“She has been constructed as a well-rounded human being, very, very quickly by G. Willow Wilson within the pages, so it is all the easier for the reader to identify with her hopes and concerns on a much more universal level, regardless of one’s age, gender, race, or class, because of just how well constructed she is on the page,” Davis said.

An expert in the Arabic language and fictional media, Christa Salamandra, who’s also a professor of anthropology at Lehman College and the Graduate Center, agrees with Davis. Salamandra has not followed the Avengers as closely as Davis, but upon hearing of Ms. Marvel, she started paying closer attention. Salamandra keeps a watchful eye on how Islam is portrayed in entertainment and said it was a nice change to see a positive portrayal: a Muslim girl with superpowers.

In another Zoom call, Salamandra said Ms. Marvel’s character is groundbreaking in another way too. She may be a teenager, but she’s helping change Southeastern Asian and Middle Eastern Muslims stereotypes.

Throughout American history, the entertainment industry had portrayed Muslims as terrorists or barbarians. There’s Arnold Schwarzenneger’s True Lies (1994) featuring the fictional, terrorist group, “Crimson Jihad,” whose members consisted of superficial, irrational, and evil characters. Some may mention the recent TV series, The Bodyguard (2018). One of the characters, a Muslim woman donning the hijab (the scarf many Muslim women use to hide their hair) is another terrorist who wears a suicide bomb vest when viewers first see her.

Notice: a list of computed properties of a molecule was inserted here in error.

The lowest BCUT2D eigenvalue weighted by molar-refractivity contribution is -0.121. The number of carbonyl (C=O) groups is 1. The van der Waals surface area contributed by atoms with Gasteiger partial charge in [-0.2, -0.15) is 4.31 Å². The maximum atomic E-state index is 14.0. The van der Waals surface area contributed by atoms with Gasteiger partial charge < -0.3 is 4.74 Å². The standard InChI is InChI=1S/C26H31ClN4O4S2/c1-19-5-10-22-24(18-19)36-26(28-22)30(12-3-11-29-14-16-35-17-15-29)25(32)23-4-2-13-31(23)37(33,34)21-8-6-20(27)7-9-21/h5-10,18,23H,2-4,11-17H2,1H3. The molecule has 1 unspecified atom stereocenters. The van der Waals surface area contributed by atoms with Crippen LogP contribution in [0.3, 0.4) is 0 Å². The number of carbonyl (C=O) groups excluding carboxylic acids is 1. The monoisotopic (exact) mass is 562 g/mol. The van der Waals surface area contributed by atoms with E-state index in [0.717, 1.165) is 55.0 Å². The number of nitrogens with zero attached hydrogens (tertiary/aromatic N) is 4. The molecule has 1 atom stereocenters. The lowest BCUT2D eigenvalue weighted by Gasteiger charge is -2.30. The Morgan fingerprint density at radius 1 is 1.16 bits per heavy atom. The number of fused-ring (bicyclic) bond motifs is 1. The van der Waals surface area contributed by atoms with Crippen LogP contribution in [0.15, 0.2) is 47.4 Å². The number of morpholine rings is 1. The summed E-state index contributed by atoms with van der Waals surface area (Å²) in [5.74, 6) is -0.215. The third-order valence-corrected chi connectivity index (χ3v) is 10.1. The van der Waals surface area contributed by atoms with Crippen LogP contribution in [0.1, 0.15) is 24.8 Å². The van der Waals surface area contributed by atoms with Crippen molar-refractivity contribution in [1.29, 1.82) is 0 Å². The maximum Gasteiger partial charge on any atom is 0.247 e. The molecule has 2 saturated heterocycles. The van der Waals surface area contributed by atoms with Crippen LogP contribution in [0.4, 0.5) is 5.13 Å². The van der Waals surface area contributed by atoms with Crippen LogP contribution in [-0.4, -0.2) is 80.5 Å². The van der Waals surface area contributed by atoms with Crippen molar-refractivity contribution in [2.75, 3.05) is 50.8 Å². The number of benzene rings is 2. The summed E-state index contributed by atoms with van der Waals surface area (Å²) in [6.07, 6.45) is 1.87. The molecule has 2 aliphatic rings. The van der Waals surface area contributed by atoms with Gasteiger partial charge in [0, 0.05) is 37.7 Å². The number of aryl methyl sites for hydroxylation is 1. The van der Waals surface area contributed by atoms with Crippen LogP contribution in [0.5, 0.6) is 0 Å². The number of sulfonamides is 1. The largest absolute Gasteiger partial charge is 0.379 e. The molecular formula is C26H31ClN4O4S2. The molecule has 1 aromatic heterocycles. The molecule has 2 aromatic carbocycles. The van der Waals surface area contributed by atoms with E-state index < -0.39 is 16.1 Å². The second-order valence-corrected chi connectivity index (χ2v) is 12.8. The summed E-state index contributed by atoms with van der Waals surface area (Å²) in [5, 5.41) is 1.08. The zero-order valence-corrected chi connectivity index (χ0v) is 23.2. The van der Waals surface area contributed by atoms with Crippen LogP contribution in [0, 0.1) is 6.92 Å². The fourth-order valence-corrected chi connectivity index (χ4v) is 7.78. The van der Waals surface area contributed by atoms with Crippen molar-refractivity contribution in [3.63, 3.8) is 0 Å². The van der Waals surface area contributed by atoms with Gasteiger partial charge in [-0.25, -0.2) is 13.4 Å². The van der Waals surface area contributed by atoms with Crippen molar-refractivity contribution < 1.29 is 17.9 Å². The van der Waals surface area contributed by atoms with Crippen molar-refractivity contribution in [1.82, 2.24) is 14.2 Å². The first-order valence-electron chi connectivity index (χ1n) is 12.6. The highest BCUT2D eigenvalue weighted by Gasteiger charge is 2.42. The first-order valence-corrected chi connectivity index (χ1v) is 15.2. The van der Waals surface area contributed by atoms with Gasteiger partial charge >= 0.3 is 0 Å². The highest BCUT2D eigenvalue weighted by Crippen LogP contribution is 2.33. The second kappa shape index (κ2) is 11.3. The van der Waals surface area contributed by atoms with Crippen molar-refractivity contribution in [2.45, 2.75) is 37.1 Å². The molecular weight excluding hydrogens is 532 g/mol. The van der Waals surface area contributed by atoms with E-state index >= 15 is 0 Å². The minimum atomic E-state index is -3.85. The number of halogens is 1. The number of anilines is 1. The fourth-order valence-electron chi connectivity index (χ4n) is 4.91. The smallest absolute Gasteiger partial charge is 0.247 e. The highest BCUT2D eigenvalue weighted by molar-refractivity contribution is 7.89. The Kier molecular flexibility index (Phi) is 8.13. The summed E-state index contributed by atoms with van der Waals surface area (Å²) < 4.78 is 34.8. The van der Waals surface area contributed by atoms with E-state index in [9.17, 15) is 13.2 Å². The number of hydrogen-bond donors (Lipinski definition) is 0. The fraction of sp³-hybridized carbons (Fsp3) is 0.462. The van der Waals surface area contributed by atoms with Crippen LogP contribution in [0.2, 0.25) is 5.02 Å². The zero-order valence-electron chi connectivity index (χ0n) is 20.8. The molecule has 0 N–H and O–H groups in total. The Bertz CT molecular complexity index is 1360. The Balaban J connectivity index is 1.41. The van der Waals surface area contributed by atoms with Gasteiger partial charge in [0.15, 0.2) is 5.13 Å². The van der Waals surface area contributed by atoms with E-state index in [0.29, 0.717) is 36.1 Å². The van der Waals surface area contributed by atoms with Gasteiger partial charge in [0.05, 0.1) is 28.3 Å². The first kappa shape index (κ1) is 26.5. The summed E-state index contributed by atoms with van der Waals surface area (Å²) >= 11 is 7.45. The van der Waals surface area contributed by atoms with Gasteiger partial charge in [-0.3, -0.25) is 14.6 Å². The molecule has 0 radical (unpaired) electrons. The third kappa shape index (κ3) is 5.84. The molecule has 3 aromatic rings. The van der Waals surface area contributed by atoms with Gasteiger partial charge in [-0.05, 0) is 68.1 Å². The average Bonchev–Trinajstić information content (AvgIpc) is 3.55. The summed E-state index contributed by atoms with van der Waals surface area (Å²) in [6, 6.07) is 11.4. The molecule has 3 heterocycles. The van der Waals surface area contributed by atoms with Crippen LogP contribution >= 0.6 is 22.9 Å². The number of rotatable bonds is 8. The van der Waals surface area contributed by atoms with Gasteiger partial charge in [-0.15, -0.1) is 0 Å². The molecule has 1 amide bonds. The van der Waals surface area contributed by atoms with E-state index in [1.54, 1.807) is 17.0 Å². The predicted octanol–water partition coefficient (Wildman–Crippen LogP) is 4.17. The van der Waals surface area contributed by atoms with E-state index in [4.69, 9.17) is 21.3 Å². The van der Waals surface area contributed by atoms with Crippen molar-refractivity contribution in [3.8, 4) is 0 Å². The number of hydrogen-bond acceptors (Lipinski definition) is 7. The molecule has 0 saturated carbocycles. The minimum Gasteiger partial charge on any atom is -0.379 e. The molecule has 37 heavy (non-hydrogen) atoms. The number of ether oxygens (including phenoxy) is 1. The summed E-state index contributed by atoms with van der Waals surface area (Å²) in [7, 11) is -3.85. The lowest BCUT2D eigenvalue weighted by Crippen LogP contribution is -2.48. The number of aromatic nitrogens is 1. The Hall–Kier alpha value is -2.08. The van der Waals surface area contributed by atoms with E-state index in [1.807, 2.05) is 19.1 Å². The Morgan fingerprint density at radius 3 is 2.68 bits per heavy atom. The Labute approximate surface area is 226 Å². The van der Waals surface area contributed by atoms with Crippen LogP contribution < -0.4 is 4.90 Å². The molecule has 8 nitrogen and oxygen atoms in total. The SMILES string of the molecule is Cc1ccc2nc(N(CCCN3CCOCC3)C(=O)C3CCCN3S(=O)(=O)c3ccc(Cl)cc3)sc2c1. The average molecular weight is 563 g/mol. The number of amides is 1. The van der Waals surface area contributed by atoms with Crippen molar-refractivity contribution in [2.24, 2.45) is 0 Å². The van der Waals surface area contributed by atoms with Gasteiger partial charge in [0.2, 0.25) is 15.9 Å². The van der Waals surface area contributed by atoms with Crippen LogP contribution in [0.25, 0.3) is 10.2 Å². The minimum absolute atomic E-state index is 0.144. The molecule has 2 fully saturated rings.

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Most, however, recall 1992’s Aladdin, also a Disney-produced, animated film. The movie’s opening song includes the lyrics, “Where they cut off your ears, when they don’t like your face / It’s barbaric, but hey, it’s home.” Only after obtaining approval from the late lyricist Howard Ashman’s estate and his collaborator and composer Al Menkin in 1993, Disney changed the lyrics to, “Where it’s flat and immense and the heat is tense / It’s barbaric, but hey, it’s home.” Meanwhile, both musicians won Academy awards for their original lyrical contribution to the movie.

But Ms. Marvel is different, Salamandra said. “It’s a little girl. That is what is so empowering,” she explained. “It’s a Muslim, little girl with superpowers — that is progress.”

Salamandra continued, “It’s the portrayal of a believing Muslim, who is not violent, who is not a terrorist, [but] who is forward-thinking. We haven’t seen that in mainstream Arab depictions.”